I just lost an old aviation friend. The news came in unusual fashion, as an email with graphic photographs of the body, but no note about what happened. The damaged nose, the broken limbs— one separated from the body— it was hard to take. She had been pretty, perky, always ready for a good time. But now it was over.
Who was she? My lovely 1946 Aeronca Chief, of course, the one I’ve written about here previously. In earlier stories, I related my efforts to improve the airplane, with an 85 hp engine and electric starter, new engine mount, new seats, new cables, new tires, Hooker safety harness, new instruments, overhauled brakes, and much more.
And when I had gotten it just so, it was time to give up flying and let her go to another caretaker. I was fortunate to sell the Chief to a passionate flier from the southeast, and hoped he would be a faithful custodian of this charming airplane. The Chief had never been registered outside Indiana in its entire life post-Middletown, Ohio, so I sent her away ruefully, wishing she could have stayed nearby. I was selfish in that hope, because I wanted to see her now and then.
Apparently, the gentleman to whom I sold the airplane had changed circumstances a few years later, and sold her a short time before the accident. The shocking pictures I received without explanation led to a web search revealing what happened. According to the FAA inspector, the pilot was landing at a residential airpark, and upon touchdown, the airplane veered left, off the runway. The left wing hit the windsock support pole, spun the airplane around, taking out the prop, right wingtip, and the right landing gear.
The FAA registry suggests that the airplane’s corpse now belongs to an insurance company. It appears from the photos that the airplane is not economically restorable, needing a prop, engine teardown and repair, possibly engine mount and firewall, two new wings, extensive fuselage frame and landing gearwork, and a recover and repaint. So, off to a salvage yard, I suppose, unless some EAAer in love with Aeroncas buys the wreckage and does the rebuilding him- or herself.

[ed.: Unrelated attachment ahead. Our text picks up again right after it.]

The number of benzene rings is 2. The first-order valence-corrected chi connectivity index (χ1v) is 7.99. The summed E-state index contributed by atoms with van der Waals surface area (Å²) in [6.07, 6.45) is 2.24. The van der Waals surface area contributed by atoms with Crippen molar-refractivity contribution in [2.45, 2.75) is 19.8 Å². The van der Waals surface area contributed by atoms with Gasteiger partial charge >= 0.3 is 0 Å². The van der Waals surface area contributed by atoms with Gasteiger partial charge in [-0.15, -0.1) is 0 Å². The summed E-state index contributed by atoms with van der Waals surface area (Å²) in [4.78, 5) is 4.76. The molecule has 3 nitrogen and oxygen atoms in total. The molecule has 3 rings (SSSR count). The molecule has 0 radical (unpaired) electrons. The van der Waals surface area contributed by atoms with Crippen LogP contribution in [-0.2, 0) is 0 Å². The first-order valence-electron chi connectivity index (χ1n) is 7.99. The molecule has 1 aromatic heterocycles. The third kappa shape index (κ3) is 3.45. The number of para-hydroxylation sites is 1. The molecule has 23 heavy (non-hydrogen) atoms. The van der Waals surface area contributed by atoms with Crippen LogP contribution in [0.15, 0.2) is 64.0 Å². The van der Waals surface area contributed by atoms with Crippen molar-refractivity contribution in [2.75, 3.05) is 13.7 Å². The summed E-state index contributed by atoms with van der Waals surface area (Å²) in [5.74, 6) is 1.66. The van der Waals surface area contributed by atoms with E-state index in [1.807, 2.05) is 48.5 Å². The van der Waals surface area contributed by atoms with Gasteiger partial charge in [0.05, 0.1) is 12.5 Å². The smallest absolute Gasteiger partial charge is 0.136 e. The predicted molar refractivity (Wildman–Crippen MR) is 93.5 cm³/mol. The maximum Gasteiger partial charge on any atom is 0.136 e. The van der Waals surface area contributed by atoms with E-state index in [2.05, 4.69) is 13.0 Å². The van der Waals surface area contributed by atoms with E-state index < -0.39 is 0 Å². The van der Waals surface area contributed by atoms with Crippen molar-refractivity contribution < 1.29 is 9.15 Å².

I have no idea why the airplane left the runway, but my experience with it included unintentionally getting my left shoeheel on the heel brake, and nearly losing control. The FAA inspection found no issues with the wheels or brakes. At any rate, it’ll be chalked up as yet another loss-of-control crash on the NTSB’s hit-list of GA problems. Happily, the accident pilot was unhurt. I like to think my girl (and Hooker’s harness) protected him.
This affair made me think again about the bonds pilots can form with specific airplanes. Some, of a mystical bent, think their airplanes have souls, of a sort, and can feel emotions and express them in various ways. My first airplane, a 1966 Cessna 172, became like a happy puppy for me; my wife used to joke to friends that “Hunter has gone to the airport to pet his airplane.” When weather was too much for an aged taildragger (and aged pilot), I would sit in the Chief, thinking about flying, rehearsing taxi, takeoff, and landing. The rattle of the hangar doors in the wind, the unique smell of small aircraft, and the airplane’s many experiences would evoke my father’s flying stories, my training in Minnesota, treasured aviation friendships, remarkable flights…
Looking at the pictures, I had a sudden urge to visit the Chief’s lifeless body, and lay a floral wreath across her broken nose.